Economy

A Closer Look

Ratings

€‹A lower rating and cancelled bond sale have big implications for private equity and tax reforms.

Standard & Poor’s lowered the Kingdom of Bahrain’s rating to BB/B, which is a non-investment grade. This raised the cost of access to global capital markets. Plans for a 750 million-dollar bond sale by the Bahraini government were cancelled after the announcement, raising questions about future financing and budget obligations. Rating downgrades generally increase borrowing costs, and this could be at the heart of the decision.

Earlier on, as a measure against already tightening budgets, fuel prices were increased significantly, a tricky move in the Gulf and one that will increase the cost of living in Bahrain. The sharp decline in oil prices has made many oil producing countries struggle to make ends meet, and spending and subsidies have been cut in the United Arab Emirates and Saudi Arabia. The barrel price Bahrain needs to balance the budget is about $125, which is over three times the $40 price as of March 2016, so the government is looking for ways to boost non-oil revenues.

Despite this dire-sounding downgrade, most investors saw it coming although they may not have anticipated its magnitude. Being somewhat restricted from the regular avenues for financing on the capital markets can open other opportunities for venture capitalists and private equity, and those groups are giving Bahrain another hard look now. When access to cheap money on capital markets disappears, other lenders can take their chances in financing projects in Bahrain. Furthermore, the country is already home to many private equity firms, and can take a stance to further enhance its role as financial roundabout in the region. A role that is most visibly played for Saudi Arabia, and for which Bahrain acts as financial hub in many respects. The lower rating is not likely to affect this situation.

Mutual support among GCC governments during this period of low prices is underlined by a $919 million dollar investment by the United Arab Emirates to expand the Manama airport. The project involves construction of a new passenger terminal to accommodate the anticipated growth of the number of passengers and air traffic. For the construction industry and its subsidiaries, this investment will create hundreds of job opportunities, and indicates investors’ trust in the economy of the small Gulf state.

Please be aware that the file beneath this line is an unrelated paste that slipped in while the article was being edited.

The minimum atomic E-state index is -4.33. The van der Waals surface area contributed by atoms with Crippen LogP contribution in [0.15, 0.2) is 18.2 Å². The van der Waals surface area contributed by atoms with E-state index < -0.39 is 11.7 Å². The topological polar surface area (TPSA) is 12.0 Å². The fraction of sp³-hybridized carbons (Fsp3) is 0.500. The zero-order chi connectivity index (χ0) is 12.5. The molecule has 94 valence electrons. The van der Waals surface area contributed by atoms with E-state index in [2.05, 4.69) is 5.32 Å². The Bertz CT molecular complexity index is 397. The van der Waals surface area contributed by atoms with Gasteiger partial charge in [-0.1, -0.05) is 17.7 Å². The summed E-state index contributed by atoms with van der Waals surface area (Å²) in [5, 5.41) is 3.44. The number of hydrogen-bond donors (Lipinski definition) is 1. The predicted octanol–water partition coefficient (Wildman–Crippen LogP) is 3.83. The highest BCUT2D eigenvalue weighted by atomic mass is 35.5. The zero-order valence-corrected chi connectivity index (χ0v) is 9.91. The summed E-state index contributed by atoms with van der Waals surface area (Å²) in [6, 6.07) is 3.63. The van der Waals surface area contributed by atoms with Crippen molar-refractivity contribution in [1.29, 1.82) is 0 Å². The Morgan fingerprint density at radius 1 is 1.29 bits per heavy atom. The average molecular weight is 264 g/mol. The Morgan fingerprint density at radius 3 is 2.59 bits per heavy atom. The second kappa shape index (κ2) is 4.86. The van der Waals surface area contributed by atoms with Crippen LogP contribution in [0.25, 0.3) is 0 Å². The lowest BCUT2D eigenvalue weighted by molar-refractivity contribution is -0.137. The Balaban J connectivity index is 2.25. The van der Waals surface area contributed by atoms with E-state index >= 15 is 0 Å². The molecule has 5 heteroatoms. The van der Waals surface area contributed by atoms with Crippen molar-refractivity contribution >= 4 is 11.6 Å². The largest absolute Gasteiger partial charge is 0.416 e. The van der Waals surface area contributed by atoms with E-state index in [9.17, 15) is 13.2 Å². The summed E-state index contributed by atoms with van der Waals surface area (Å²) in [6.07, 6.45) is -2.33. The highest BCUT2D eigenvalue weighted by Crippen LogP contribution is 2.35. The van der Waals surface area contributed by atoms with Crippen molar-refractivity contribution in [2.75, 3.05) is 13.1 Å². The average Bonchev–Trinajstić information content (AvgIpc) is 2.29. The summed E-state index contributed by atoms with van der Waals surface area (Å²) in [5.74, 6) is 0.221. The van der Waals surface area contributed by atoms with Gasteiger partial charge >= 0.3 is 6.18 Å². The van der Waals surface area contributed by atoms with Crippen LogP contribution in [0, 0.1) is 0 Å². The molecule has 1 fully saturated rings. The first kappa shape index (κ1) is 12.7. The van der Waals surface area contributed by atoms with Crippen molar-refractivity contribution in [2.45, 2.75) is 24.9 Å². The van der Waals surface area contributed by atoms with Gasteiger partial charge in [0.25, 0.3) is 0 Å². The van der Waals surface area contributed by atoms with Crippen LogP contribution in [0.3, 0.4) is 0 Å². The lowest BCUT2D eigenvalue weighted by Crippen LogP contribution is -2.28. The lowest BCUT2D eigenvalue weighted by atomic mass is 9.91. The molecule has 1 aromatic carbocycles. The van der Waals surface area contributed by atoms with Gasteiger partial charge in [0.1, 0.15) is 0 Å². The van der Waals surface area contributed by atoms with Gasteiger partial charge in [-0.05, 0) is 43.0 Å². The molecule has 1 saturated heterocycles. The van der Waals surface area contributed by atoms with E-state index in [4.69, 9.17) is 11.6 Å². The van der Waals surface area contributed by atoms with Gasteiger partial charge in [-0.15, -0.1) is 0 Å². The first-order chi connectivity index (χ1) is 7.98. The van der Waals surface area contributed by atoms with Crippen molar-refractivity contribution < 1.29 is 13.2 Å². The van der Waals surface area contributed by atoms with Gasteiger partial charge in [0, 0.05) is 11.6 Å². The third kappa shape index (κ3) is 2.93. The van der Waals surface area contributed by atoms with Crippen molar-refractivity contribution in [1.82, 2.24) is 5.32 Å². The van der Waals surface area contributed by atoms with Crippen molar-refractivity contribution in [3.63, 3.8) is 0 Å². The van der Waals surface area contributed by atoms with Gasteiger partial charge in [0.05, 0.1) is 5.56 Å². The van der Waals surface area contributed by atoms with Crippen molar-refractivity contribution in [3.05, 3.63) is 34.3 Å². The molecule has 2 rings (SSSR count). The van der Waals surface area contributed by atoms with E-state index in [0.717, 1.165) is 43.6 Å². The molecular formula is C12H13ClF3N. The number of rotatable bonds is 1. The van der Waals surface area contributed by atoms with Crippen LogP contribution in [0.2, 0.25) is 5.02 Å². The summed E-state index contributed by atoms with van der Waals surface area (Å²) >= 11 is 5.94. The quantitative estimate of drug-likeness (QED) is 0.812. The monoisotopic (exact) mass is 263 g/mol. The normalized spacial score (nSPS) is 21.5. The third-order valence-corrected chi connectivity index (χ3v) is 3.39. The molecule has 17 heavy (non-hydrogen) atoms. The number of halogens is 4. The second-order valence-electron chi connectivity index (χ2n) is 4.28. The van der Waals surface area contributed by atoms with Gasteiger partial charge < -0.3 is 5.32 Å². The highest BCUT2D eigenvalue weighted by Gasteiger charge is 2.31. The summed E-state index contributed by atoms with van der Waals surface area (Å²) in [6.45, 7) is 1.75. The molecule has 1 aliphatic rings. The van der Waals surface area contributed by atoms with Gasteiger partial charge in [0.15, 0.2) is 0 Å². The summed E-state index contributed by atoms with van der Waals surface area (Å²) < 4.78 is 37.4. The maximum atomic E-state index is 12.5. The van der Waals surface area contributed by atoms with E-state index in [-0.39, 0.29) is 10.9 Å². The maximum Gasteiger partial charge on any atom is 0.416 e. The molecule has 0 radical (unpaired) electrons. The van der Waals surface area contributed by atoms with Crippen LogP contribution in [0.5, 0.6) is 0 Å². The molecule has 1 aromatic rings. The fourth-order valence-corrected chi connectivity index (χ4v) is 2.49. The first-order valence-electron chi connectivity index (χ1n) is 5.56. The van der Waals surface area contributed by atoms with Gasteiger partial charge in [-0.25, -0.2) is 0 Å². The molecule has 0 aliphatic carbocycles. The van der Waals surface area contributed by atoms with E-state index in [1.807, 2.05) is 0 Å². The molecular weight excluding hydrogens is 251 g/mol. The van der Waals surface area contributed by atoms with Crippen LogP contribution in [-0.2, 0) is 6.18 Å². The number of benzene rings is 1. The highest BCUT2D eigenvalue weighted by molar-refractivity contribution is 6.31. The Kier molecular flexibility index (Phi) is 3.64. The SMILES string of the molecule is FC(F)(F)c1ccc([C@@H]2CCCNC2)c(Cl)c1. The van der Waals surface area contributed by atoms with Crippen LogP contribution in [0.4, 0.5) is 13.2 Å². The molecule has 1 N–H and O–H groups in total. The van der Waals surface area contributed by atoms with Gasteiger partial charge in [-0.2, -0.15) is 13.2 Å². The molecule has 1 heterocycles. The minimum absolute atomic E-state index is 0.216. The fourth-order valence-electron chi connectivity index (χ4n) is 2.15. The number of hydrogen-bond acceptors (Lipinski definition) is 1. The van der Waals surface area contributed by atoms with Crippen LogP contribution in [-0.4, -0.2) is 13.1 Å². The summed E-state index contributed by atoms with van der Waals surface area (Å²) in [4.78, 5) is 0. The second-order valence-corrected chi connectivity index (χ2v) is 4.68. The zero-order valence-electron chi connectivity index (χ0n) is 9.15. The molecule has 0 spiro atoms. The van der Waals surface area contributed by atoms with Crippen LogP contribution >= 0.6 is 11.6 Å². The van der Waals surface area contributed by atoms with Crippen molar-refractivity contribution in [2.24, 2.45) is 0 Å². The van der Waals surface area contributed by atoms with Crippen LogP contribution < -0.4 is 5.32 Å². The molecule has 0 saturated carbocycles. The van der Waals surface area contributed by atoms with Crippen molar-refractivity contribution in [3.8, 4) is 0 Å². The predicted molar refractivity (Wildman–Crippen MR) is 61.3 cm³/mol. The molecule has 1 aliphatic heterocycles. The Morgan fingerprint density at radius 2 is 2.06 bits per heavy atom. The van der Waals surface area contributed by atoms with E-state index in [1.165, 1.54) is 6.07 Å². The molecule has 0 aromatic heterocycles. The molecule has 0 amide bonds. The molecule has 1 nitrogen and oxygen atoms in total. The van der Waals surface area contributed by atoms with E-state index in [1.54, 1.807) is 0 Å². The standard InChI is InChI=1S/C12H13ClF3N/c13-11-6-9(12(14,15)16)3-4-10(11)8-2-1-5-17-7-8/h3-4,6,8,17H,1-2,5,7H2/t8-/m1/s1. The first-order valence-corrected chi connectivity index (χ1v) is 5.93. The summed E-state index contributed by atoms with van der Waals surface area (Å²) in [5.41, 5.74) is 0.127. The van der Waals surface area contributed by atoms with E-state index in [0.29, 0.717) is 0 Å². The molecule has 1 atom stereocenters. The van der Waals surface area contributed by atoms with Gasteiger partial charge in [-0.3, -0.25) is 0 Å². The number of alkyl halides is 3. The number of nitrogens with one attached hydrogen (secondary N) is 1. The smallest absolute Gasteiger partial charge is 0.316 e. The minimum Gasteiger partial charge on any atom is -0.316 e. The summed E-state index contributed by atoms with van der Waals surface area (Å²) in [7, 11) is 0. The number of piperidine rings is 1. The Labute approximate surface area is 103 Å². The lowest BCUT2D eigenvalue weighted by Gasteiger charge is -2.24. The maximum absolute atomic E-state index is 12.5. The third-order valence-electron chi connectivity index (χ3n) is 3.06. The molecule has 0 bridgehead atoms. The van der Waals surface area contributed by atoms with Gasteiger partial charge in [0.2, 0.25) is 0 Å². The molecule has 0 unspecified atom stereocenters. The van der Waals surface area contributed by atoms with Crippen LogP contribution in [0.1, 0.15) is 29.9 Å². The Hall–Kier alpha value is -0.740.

The sharp decrease of oil prices worldwide is forcing governments to shift gears, and economic diversification is more than a buzzword. Fortunately for Bahrain, petroleum exports account for a modest 11% of the GDP, but 70% of the government revenues. Diversification must therefore begin with the collection of revenue, rather than in the economy itself. A larger trend in the Gulf region indicates a willingness to introduce VAT to control spending, increase tax revenues and balance the budget in tougher years. The plans for Gulf-wide implementation of VAT have been on the agenda for some years already, but indications are that it might be realized as soon as 2017. The Saudi Arabian Minister of Finance, Mr. Ibrahim Alassaf, mentioned a percentage of 5% was considered, starting in 2018, but that it is coordinated with other countries in the region. This follows a draft agreement that was signed in May 2015, stating the implementation of pan-GCC VAT which would offset the loss of customs revenues arising out of the removal of internal customs duties. The discussion on VAT in the Gulf states has been going on for years, but current oil prices present the strongest incentive to move in this direction.

For Bahrain, having one of the most diversified economies in the Gulf, strong tax reforms can actually be helpful in balancing the budget in a smart way. After all, diversifying tax revenue seems easier than diversifying the entire economy. Regardless of this, what will happen to Bahrain, as the more vulnerable state in the Gulf, can be a signal for what is happening to the other ones—for example when it comes to ratings.

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